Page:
Race Across AMerica (RAAM)

Camel's Heart

RAAM Open Races

Ohio 1991
New York 1990
New York 1991
Illinois 1993
North Texas 1994
Missouri 1995


the Race Across AMerica


Plaques I've earned for
finishing RAAM qualifying events.
(click on picture to learn more)

Death Valley

1989 RAAM qualifier - the Furnace Creek 500,
I crossed Death Valley at night and came out at the south end in the morning.  It seemed like a good time to pose for a picture. (click on picture for larger image)
What is the Race Across AMerica (RAAM)?
It's a bicycle race that is done without drafting (following behind another rider or vehicle to get protection from the wind), like a time trial.  It starts of the west coast of the U.S. and goes to the east coast, a distance of approximately 3000 miles. It takes anywhere from a week to two weeks.  It's usually held in July.
What is a RAAM  qualifying event?
Essentially it is a very long time trial.  You ride by yourself without drafting another rider or vehicle for anywhere from 500 to 600 miles, and is a test to see if one is good enough to enter RAAM.  It is usually done on a weekend and has a time limit of 50 hours or so.    There are usually three events a year held in various parts of the country, the East, the West, and somewhere between.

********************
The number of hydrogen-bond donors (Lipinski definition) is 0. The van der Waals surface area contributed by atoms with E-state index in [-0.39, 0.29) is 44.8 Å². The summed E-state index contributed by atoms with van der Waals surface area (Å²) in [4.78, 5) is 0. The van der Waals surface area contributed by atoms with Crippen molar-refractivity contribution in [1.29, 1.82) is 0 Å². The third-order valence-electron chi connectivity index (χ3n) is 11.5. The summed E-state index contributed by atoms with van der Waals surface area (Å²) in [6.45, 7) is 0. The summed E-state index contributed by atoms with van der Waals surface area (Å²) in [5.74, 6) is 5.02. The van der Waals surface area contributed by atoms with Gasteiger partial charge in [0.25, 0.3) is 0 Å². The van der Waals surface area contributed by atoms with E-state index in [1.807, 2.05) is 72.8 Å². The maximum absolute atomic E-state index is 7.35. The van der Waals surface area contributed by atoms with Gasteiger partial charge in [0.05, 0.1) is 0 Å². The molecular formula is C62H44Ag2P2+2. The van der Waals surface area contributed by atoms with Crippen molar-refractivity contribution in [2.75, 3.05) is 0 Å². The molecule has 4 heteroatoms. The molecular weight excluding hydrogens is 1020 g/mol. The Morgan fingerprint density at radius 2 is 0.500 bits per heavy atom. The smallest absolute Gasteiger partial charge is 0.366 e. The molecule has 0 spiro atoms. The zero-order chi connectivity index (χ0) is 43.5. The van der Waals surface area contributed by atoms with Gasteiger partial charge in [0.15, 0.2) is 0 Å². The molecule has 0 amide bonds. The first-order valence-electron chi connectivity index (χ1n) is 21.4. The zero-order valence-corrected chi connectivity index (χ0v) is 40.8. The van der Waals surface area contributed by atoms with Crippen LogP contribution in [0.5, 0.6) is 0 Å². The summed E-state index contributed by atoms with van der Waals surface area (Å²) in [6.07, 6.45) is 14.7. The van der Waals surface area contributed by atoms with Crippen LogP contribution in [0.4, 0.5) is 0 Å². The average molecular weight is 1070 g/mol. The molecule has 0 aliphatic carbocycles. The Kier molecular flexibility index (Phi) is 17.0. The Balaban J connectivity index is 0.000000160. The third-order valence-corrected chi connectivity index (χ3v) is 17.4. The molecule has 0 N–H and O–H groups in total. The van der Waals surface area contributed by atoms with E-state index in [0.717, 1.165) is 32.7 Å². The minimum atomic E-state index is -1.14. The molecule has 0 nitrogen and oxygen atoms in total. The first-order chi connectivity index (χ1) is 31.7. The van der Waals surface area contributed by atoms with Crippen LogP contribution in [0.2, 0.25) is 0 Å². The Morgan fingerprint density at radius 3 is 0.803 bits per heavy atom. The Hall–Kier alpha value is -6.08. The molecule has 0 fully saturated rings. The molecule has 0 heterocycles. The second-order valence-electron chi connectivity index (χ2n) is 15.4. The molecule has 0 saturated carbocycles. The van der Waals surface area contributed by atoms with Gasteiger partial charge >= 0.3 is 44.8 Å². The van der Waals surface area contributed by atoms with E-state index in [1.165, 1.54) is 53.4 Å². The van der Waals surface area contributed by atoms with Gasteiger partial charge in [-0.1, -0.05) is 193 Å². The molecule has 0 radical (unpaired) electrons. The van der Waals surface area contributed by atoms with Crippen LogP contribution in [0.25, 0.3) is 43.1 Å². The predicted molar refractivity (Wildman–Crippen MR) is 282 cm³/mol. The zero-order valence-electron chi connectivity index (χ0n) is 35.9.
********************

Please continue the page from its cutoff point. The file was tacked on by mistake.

Who sponsors these events?

The Ultra Marathon Cycling Association.  To find out more, contact them at
These events are very challenging.  Often only a third to a half of the entries actually finish.

Which events did I do?

I did at least a dozen of these races.  I finished six of them and summarized them on the "Qualifiers" page (see menu at left).  I didn't finish ones in New York (cold, rain, and just hard), Wisconsin (missing crew member), Illinois (over trained- and seat too high), Texas (support car conked out), Missouri (hiccups), and another one in New York (diarrhea).  To me, just finishing is winning, and not finishing is very disappointing, especially considering the cost of doing one which could be upwards of $500 (entry fee, motel rooms and meals for yourself and support crew, and transportation). It's easy to spend even a thousand dollars on one of these races.  That doesn't even take into account the time and expense of training for them.

I can honestly say the I enjoyed each one of the ones I participated in, even the ones I didn't finish.  The ones I didn't finish are where I learned the most.  It was the most wonderful feeling in the world when I earned my first plaque in Capron, Illinois.  None of my other plaques equaled that, but they all had their own rewards.

RAAM Open memoirs

There are accounts of the races in the menu at the left, three of the events I finished, two I didn't.  I wrote accounts about most of them, but these are the only ones I can find.